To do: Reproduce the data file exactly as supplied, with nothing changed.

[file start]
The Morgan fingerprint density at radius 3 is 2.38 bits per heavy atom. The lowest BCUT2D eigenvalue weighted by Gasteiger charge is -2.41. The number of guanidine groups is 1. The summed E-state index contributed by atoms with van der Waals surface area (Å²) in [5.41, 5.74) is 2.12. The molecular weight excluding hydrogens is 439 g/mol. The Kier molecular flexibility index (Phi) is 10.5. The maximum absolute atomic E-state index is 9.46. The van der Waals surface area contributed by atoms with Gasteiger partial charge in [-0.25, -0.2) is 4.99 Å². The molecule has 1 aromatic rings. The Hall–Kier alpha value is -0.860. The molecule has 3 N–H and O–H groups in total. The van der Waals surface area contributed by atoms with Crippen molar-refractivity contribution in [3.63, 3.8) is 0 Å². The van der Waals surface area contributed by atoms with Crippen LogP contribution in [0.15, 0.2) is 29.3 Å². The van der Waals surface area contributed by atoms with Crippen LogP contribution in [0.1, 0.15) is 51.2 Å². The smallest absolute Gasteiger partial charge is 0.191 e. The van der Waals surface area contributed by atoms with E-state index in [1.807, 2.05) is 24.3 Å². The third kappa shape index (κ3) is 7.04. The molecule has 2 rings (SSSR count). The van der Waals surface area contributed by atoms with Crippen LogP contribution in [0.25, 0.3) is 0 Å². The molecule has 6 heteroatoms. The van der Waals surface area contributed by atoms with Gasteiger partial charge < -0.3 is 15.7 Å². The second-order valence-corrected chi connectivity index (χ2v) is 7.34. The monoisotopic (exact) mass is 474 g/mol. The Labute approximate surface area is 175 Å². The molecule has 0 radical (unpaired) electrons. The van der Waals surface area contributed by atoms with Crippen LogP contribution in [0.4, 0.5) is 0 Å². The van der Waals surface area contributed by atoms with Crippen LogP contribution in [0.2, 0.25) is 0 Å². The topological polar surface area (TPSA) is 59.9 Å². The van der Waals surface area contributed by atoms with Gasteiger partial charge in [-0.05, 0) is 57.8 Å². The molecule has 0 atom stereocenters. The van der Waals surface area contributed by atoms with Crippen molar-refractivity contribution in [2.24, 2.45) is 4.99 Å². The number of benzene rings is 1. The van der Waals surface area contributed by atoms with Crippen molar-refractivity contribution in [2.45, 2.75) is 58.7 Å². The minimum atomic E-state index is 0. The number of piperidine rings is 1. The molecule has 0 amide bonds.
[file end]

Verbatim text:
The Morgan fingerprint density at radius 3 is 2.38 bits per heavy atom. The lowest BCUT2D eigenvalue weighted by Gasteiger charge is -2.41. The number of guanidine groups is 1. The summed E-state index contributed by atoms with van der Waals surface area (Å²) in [5.41, 5.74) is 2.12. The molecular weight excluding hydrogens is 439 g/mol. The Kier molecular flexibility index (Phi) is 10.5. The maximum absolute atomic E-state index is 9.46. The van der Waals surface area contributed by atoms with Gasteiger partial charge in [-0.25, -0.2) is 4.99 Å². The molecule has 1 aromatic rings. The Hall–Kier alpha value is -0.860. The molecule has 3 N–H and O–H groups in total. The van der Waals surface area contributed by atoms with Crippen molar-refractivity contribution in [3.63, 3.8) is 0 Å². The van der Waals surface area contributed by atoms with Crippen LogP contribution in [0.15, 0.2) is 29.3 Å². The van der Waals surface area contributed by atoms with Crippen LogP contribution in [0.1, 0.15) is 51.2 Å². The smallest absolute Gasteiger partial charge is 0.191 e. The van der Waals surface area contributed by atoms with E-state index in [1.807, 2.05) is 24.3 Å². The third kappa shape index (κ3) is 7.04. The molecule has 2 rings (SSSR count). The van der Waals surface area contributed by atoms with Crippen LogP contribution in [0.25, 0.3) is 0 Å². The molecule has 6 heteroatoms. The van der Waals surface area contributed by atoms with Gasteiger partial charge < -0.3 is 15.7 Å². The second-order valence-corrected chi connectivity index (χ2v) is 7.34. The monoisotopic (exact) mass is 474 g/mol. The Labute approximate surface area is 175 Å². The molecule has 0 radical (unpaired) electrons. The van der Waals surface area contributed by atoms with Crippen LogP contribution in [0.4, 0.5) is 0 Å². The van der Waals surface area contributed by atoms with Crippen LogP contribution in [0.2, 0.25) is 0 Å². The topological polar surface area (TPSA) is 59.9 Å². The van der Waals surface area contributed by atoms with Gasteiger partial charge in [-0.05, 0) is 57.8 Å². The molecule has 0 atom stereocenters. The van der Waals surface area contributed by atoms with Crippen molar-refractivity contribution in [2.24, 2.45) is 4.99 Å². The number of benzene rings is 1. The van der Waals surface area contributed by atoms with Crippen molar-refractivity contribution in [2.45, 2.75) is 58.7 Å². The minimum atomic E-state index is 0. The number of piperidine rings is 1. The molecule has 0 amide bonds.